Concert Reviews | CD Reviews | DVD Reviews | Opera | Early Music | News | Film | Art | Books | Kids

19.10.04

Solo Flute and Improv Jazz: "Voices" at the Flashpoint Gallery

This article was first published in the Washington Post (American Composers Forum, October 15).

The Washington, D.C., Chapter of the American Composers Forum presented "VOICES" in their 50-seat Mead Theatre Lab, a small black box at the back of the sparse and stylish white Flashpoint Gallery across from Zaytinya. Deducting performers, publishers, composers, critics, and their friends from the audience, attendance was about zero. The Theatre Lab was still decked out in election paraphernalia with flags, paper orbs, and bumper stickers from an improv show of a theater group that shares the space. Speakers stood on little stools, electronic equipment was in the corner, and percussion instruments were strewn across the stage.

The first piece of Robert Erickson, High Flyer, performed and introduced by the very able, articulate, and charming flutist Carrie Rose, conjured sounds that were reminiscent of Tan Dun's Ghost Opera. It, like Erickson's other piece for solo flute, Quoq, belongs to the category "interesting." The latter work, named after Joyce's Finnegans Wake is easily as comprehensible as the book.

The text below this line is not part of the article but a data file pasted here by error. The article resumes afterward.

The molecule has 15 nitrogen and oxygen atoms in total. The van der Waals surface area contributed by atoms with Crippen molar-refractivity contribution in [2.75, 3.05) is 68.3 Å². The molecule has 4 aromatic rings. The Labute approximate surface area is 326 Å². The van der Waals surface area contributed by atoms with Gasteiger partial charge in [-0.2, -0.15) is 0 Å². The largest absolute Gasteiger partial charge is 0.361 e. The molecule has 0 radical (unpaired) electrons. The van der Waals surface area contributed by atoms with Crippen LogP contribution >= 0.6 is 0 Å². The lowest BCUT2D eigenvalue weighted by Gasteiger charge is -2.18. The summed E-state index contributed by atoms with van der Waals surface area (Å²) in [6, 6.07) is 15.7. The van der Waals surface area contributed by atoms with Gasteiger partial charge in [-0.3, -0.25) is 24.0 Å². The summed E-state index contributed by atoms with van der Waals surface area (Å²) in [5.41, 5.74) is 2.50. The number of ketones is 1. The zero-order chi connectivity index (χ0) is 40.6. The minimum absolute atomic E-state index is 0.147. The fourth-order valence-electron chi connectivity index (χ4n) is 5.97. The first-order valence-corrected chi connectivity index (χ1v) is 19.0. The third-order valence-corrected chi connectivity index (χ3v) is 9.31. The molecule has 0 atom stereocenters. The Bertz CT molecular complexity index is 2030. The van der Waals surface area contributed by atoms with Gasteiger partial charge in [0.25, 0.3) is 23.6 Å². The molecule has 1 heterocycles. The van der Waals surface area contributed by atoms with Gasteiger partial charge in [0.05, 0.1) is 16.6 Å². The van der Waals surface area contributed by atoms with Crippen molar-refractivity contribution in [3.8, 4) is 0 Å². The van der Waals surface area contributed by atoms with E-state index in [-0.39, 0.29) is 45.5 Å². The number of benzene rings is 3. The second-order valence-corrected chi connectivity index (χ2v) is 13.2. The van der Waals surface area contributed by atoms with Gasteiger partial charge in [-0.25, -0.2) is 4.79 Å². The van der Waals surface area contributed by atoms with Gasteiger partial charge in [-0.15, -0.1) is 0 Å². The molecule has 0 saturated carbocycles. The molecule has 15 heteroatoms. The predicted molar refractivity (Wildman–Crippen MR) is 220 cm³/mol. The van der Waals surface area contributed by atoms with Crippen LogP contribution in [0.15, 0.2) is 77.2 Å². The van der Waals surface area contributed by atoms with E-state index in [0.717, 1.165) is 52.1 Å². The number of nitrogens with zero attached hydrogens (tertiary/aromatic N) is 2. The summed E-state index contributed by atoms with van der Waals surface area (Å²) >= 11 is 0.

Stephen Lilly presented his work for voice and spliced tape, Like staring at a word..., which was performed by Stacey Mastrian, for whom it was written. A comparison with Répons would be doing Pierre Boulez injustice, thought it's not entirely unlike it. Presented as it was, it is really more "performance art" and vulnerable to the accusation of being gratuitously difficult. It was the sort of thing you are very glad to have experienced without necessarily wanting to revisit it.

The improvisation session that followed, with Grace Chung (jazz vocals), John Kamman (guitar), Anubodh (bansuri, an Indian flute) and Flaco Woods (percussion), ranged from pointless to imaginative and highly entertaining. Woods, especially, stood out for his imaginative playing when the others let jazz-inspired pieces succumb to a mood of meditative ragas.

No comments: